‘A binge-drinking woman who accused five innocent men of rape walked free from court.Tracy Brooks, 26, wasted massive amounts of police time when she made two false allegations against two friends within the space of a month last summer.
The men were arrested, questioned, held for hours in custody and faced the prospect of a lengthy prison sentence if her claims were believed.
But weeks later, she came clean and told detectives the allegations were false.
Several years ago, Brooks, a self-confessed binge-drinker, falsely accused three other men of rape in separate incidents, Newcastle Crown Court was told.
In 2001 and 2002, she made complaints against two former boyfriends and in 2004, she told police she had been raped by a friend’s boyfriend.
But the judge said he could not take these incidents into account in passing sentence because she had never been formally cautioned or charged in relation to them.
Instead, Brooks, of North Shields, North Tyneside, was given a 32-week suspended prison sentence and a three-month night-time curfew.
She had admitted two charges of perverting the course of justice.
The court heard she made one complaint last July 31, telling police she had been attacked by a male friend at his home.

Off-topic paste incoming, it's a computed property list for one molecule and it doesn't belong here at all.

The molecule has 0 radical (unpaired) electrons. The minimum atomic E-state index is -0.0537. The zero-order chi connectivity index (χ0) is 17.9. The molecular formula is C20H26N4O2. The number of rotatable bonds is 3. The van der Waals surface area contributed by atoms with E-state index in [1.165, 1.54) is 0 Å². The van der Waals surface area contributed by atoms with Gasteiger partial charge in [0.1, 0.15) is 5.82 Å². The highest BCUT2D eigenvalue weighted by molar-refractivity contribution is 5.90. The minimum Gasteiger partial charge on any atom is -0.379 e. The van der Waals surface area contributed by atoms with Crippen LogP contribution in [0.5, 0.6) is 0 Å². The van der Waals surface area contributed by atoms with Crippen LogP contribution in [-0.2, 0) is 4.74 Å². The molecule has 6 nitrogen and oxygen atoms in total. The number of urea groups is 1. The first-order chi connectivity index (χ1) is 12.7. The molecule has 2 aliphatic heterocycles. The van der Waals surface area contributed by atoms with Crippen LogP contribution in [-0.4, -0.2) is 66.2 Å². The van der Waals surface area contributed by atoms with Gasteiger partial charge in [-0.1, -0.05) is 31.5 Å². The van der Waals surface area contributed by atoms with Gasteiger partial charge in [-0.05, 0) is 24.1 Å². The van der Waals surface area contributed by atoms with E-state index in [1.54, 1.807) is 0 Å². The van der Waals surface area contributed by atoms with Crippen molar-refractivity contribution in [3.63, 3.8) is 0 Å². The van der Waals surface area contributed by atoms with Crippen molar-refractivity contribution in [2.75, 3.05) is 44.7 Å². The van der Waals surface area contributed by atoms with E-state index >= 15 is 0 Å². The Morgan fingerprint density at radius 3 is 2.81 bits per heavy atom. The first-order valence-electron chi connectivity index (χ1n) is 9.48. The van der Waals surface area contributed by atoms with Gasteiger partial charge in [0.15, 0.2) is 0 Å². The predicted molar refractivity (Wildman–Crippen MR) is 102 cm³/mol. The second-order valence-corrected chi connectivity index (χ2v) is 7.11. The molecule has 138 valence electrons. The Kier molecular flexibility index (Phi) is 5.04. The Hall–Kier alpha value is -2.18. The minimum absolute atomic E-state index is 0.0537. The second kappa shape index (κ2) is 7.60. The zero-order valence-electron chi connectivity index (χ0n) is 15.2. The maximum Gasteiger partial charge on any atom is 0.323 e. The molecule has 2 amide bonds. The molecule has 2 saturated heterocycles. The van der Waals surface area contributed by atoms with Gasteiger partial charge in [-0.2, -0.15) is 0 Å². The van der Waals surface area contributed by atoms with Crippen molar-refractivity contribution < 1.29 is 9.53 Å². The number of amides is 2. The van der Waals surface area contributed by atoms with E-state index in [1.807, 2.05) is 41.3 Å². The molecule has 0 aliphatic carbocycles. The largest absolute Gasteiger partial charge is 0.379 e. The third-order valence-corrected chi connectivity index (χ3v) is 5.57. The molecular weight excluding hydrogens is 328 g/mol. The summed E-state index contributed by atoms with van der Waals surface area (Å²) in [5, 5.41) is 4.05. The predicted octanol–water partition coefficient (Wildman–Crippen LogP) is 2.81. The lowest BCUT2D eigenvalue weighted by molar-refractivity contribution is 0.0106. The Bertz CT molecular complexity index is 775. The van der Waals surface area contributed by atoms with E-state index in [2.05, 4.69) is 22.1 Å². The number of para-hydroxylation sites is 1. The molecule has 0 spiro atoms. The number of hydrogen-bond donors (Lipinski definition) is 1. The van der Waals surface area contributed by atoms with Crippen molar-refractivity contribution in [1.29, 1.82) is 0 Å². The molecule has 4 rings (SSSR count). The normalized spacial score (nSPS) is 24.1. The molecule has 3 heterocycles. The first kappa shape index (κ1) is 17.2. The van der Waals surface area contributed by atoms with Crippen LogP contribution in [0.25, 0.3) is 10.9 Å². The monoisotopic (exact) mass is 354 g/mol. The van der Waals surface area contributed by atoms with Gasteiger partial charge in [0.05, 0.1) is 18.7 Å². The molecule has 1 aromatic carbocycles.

The man was arrested and made to give DNA samples, while she was examined by a doctor and a video was made of her describing her fake ordeal to detectives.
Just a month later on August 30, she made another complaint, saying a different friend had raped her in her home.
The man went through a similar ordeal and she was again examined and videotaped.
It was weeks later, on September 27, that she was arrested and the allegations against the men were formally withdrawn.
Passing sentence, Judge David Hodson told her: “The effect of your false complaints was two men were subjected to a substantial degree of humiliation and a colossal amount of anxiety that they were being charged with an offence that could have resulted in a very lengthy sentence of imprisonment.”
The judge said she had escaped custody by “a hair’s breadth” and added: “I am sure the two men who were the victims of your false complaints would expect you should receive an immediate sentence of imprisonment.
“But I take the view it would be counter-productive in the light of the more stable life you have had recently.”
Defence barrister Gavin Doig said Brooks, who had a history of mental health problems, was an alcoholic who came from a troubled background.
He said she was making good progress with the help of mental health organisations.
After the case, jobless Brooks apologised for her actions, saying: “I feel devastated and ashamed of what I have done.
“On top of my mental health problems, I have had a drink problem for a very long time, though I haven’t drunk now for five months.
“Giving up booze has given me clarity of mind and now I feel I am a better person.” ‘